Indian companies which invested in controversial deals involving hundreds of thousands of acres of land in Ethiopia have found themselves out of their depth in a fast-growing African economy that is still in the process of building critical transport and irrigation networks.
Documents related to one such transaction reveal how Emami Biotech, a subsidiary of the Rs.2,200-crore Emami Group, pulled out of a Rs. 400-crore, 40,000-hectare, bio-fuel plantation only a year after the project was announced.
Indian companies are the second largest investors in the Ethiopian economy with approved investments worth nearly $5 billion.
While a majority of the businesses are small manufacturing and trading enterprises run by business families long settled in East Africa, the big money has come with the recent entry of large Indian investors.
A number of Indian companies have signed agreements to lease more than 4,40,000 hectares of land across Ethiopia, 1,00,000 hectares of which has been granted to a single Bangalore-based company, Karuturi Global Ltd. International. Rights organisations and NGOs have characterised the deals as instances of land grab and have accused the government of forcibly resettling pastoral communities.
The Ethiopian government has denied these allegations, insisting that large-scale commercial agriculture is a vital part of an ambitious project to transform the national economy. Yet, the failure of Emami Biotech’s plantation and the glacial progress of Karuturi’s 1,00,000-hectare project in Gambella have led some to question the ability of these companies to manage such large plots of land.
“We think [that] before making necessary preparations, they just express interest, get investment licences, get land and then preparations take more time,” said Federal Minister for Industries Mekonnen Manyazewal. “Once they start operations, obviously there will be challenges but we are prepared to solve their problems.”
A senior Ethiopian bureaucrat said the government had taken considerable political risk by embarking on such sensitive projects …involving the displacement of thousands and felt that the Indian investors had not done their homework. Emami Biotech’s project in Oromia, he said, was a case in point.
In August 2009, the company announced it was investing Rs. 400 crore to acquire 100,000 acres to plant Jatropha and other oil seeds and to set up an oil extraction plant. Mott McDonald, a reputed engineering and development consultancy, conducted a feasibility study. The Ethiopian government welcomed the investment and even appointed Emami Director Aditya V. Aggarwal as Honorary Ethiopian Consul at its newly opened Consular Office in Kolkata.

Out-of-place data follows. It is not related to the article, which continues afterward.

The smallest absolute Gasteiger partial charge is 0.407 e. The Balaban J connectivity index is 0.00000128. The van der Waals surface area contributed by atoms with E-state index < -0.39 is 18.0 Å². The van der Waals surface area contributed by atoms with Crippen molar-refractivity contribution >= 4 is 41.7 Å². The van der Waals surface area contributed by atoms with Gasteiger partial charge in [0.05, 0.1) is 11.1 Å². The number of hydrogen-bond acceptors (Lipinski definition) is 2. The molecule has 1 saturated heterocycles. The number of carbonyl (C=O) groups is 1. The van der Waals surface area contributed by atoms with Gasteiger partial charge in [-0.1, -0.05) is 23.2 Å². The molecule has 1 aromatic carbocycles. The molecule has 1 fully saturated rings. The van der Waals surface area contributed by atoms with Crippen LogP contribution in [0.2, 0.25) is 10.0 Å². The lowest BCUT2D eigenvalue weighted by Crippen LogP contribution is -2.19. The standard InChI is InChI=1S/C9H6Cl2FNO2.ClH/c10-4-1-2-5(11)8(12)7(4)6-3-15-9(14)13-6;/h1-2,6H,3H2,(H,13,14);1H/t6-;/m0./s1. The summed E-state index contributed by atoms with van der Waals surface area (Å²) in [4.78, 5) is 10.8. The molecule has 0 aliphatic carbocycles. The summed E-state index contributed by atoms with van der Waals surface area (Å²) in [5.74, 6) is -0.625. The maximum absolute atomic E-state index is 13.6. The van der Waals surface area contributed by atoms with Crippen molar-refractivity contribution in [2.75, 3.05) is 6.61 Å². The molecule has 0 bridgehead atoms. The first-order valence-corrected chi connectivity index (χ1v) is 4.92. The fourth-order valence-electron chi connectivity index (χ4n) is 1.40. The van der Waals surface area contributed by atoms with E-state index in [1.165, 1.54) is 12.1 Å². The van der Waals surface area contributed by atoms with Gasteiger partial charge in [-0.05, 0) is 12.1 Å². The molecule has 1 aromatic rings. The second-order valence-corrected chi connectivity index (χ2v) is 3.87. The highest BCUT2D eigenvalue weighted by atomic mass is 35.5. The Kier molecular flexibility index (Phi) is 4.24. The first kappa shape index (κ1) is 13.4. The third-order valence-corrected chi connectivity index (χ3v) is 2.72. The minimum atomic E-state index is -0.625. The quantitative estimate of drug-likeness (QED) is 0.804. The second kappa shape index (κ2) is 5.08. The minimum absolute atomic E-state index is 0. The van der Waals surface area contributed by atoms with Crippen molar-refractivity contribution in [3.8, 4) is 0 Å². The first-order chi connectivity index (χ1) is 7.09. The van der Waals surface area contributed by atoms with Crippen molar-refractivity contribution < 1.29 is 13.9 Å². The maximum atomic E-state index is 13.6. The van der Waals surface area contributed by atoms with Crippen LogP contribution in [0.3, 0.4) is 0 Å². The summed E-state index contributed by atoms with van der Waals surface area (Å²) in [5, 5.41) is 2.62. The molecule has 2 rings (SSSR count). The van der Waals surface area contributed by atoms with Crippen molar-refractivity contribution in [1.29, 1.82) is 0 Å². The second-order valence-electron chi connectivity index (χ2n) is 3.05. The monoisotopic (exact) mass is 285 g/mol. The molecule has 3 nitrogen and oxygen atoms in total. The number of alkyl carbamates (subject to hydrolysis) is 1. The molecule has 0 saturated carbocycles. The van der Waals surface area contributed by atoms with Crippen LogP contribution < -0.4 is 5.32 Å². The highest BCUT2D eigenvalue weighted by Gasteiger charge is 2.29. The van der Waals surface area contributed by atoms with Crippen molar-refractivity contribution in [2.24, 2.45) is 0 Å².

The following year however, Emami was ready to pull out. On December 22, 2010, the company wrote to the Oromia Investment Commission, claiming that only half the land initially allotted to Emami was suitable for agriculture, and even that land didn’t have enough water.
As per the letter, the company invested $1.5 million in the project, dug several bore wells, and constructed a check dam. It also tried to grow maize, pulses, soya bean and sunflower, “but all our hard works becomes in vain [sic],” the letter said. The other parts of the land, the company claimed, lay along a disputed border between Oromia and the neighbouring province of Somaliland.
The letter lists seven additional problems, including crop damage by local villagers and their cattle and a lack of cooperation from the local administration. While Oromia officials said there were no clashes between the company and the local villagers, a researcher acquainted with the project said the company and the villagers had clashed over scarce water supplies.
The Ethiopian government is sceptical of the company’s claims. “It is a matter of due diligence, they must have known [about the water]. I don’t think that has lead to the withdrawal,” said Mr. Mekonnen, the Minister for Industries, noting that the company had conducted a feasibility study.
Analysts said the global recession could have led to a slump in demand for biofuels, affecting the viability of Emami’s project.
“Since Jatropha plantation does not require [much] water, the land allocated was arid and the lease rental was extremely low,” said an analyst, adding Emami realised that the Jatropha plantation was not lucrative and tried to cultivate other crops, “This led Emami to request the government to reallocate the land and give them land that has much better water resources.”
“[In Ethiopia] the cost of clearing land and making it into a farm is about $1,500 per hectare,” said Bharat Kulkarni, Director, Stalwart Management Consultancy Services, a firm that advises those looking to invest in Africa. “Unfortunately, investors land up in Ethiopia without actually realising this challenge.” Other factors include the high internal cost of transport, the absence of trained labour, government inefficiencies and the high costs of equipment.
“We have returned the 30,000 acres of land handed over to us but are in talks with the government for alternative land,” said a spokesperson from Emami Biotech, but refused to share the reasons for this decision. Asked whether the Ethiopian government would reallocate land to the company, Mr. Mekonnen was non-committal. “We will think twice,” he said.